Peter: There was a big thing in the South where you'd grow up listening to black music and Grand Ole Opry and somehow they'd cross over. I grew up playing with blues bands - but you'd always listen to what the black bands were doing, because they were always a step ahead.
Gary, are you singing differently with Tired Pony? It seems you're using ranges you don't normally use on Don't Want You As A Ghost and Beginning Of The End.
Gary: It's funny - Garrett kept pushing me to sing worse and worse. 'More croaky, go and shout for a couple of minutes and come back and do it again'. Funnily enough, my voice hasn't sounded as good as it's done in a long time.
When you go out and shout in the canyon there must be a fantastic echo?
Gary: I've startled a few deer in my time.
Everyone in the band's a multi-instrumentalist. How do you decide who plays what?
Peter: It all depends on the songs Gary brings in. We'll say, 'that one should be a finger-picking one, and this one, let's push it somewhere else'. I go in at noon, and I don't have a clue as to what we're going to do.
REM was the opposite, wasn't it? You'd came up with the instrumentals and have to wait for Michael Stipe to add the melodies and lyrics.
Peter: Well, right. I had to write 20 songs and by the time I'd written 20 songs, I'd have a vague idea of where the record was going to go, even if some of them got rejected. But this is really refreshing - not having a clue. No demos, no rehearsal, no cassette tapes in the mail. It's terrifying in its own way because every day you've got to be as good as you can be. Every day is a brand new song.
Do you prefer that approach?
Peter: Yeah. My theory, that drove everyone in REM crazy, was that your best thought is always the first one, and you should always try to get something down as quick as possible and then just walk away from it.
You've just put together the anniversary edition of REM's Green album and a lot of reviews said the same thing: This was the first album the band ever made knowing that people were paying attention. Does that level of scrutiny change the way you write?
Peter: I think it's good. When I played with REM, I always felt people should hold us to a higher standard than they do a band making a record in three days for $15,000 (£9,500). It was nice to know you were being taken seriously, even if they seriously disliked it.
Gary: I think the best thing you can do is be selfish and write what you want. Which probably wasn't always my mode of thinking. Certainly at the very beginning I wanted to be the biggest band in the world - but it didn't happen for 10 years and we got our asses handed to us many times. That kind of ego gets punched away.
Do you think new bands are being deprived of that opportunity to earn their stripes?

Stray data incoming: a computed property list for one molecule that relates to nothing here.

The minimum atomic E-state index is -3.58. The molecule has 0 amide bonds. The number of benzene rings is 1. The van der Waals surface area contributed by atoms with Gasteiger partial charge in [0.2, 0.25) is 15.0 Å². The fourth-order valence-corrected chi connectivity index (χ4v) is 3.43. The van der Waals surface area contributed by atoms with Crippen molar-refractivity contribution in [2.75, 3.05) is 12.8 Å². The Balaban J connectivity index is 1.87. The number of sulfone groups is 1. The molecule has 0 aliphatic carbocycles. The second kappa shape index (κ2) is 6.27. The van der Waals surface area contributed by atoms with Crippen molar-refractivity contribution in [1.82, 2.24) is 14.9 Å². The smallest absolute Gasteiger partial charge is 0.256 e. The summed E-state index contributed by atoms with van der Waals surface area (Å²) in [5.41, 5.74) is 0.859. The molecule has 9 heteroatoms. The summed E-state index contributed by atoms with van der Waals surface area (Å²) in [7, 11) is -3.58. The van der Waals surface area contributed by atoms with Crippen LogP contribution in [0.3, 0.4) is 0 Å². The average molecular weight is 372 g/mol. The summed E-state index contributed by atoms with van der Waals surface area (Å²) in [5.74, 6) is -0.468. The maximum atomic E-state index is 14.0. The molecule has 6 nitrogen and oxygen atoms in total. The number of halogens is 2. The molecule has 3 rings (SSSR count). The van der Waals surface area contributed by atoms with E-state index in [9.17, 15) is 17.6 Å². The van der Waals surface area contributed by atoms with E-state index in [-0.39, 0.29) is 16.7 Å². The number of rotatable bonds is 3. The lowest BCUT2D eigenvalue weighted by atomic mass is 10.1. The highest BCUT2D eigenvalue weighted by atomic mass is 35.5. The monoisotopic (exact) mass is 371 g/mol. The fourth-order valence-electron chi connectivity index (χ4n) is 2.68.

Gary: Now it's a case of be awesome or be gone. You don't get the time to find your feet. I mean, we had so many terrible gigs and it was before camera-phones, so none of them were ever recorded. A band growing up now - even if they're not successful at the beginning, at some point those video things are going to come around like a bad smell.
Peter: We spent three years on the road, playing to a couple of hundred people a night, throwing away songs. No-one knew who we were, it was great experience.
I felt so bad for the Arctic Monkeys - I like them a lot, but their first demo tape was on the cover of a magazine. That can't be good. It puts them right in the spotlight way early. They seem to have handled it pretty well, though.
Gary, I hear you've been writing with One Direction for their next album?
Gary: Writing with Harry. Jacknife [Lee] and I wrote a bunch of songs with him. There might be one on the record, might be two, there might be none.
What sort of constraints are there when you write for a pop band?
Gary: None. We just wrote. Harry loves Frightened Rabbit, so his music taste is very varied, it's not just pop. We were pretty much writing whatever we were feeling that day. We did four tracks together and hopefully some of them will see the light of day. He's got a great voice, he's the real deal.
You did one song on Taylor Swift's Red album as well. Is it interesting to dip your toes into those waters?
Gary: Again, working with Taylor was just sitting down with a couple of guitars. She didn't come up with an entourage, there was no management looking over our shoulders. She's very down to earth and there's no starriness to her. I haven't had any pop writing sessions that have put me off pop writing sessions.
Peter, you never sang during your time with REM - but you've got behind the mic for your solo album. What's that been like?
Peter: I'm not very good at it but, do you know what? I'm less nervous singing than I am playing guitar with REM. I mean, how bad can it be? There's been plenty of really bad singers before me - and I can hit the note most of the time.
When I did the record Mike Mills [from REM] was there and he said, 'the kind of thing you're doing, all it really takes is energy and chaos and you're doing that fine'. I took that as a compliment… or maybe not.
Tired Pony's album The Ghost Of The Mountain is out now on Fiction. The band play a one-off show at the Barbican on 14 September.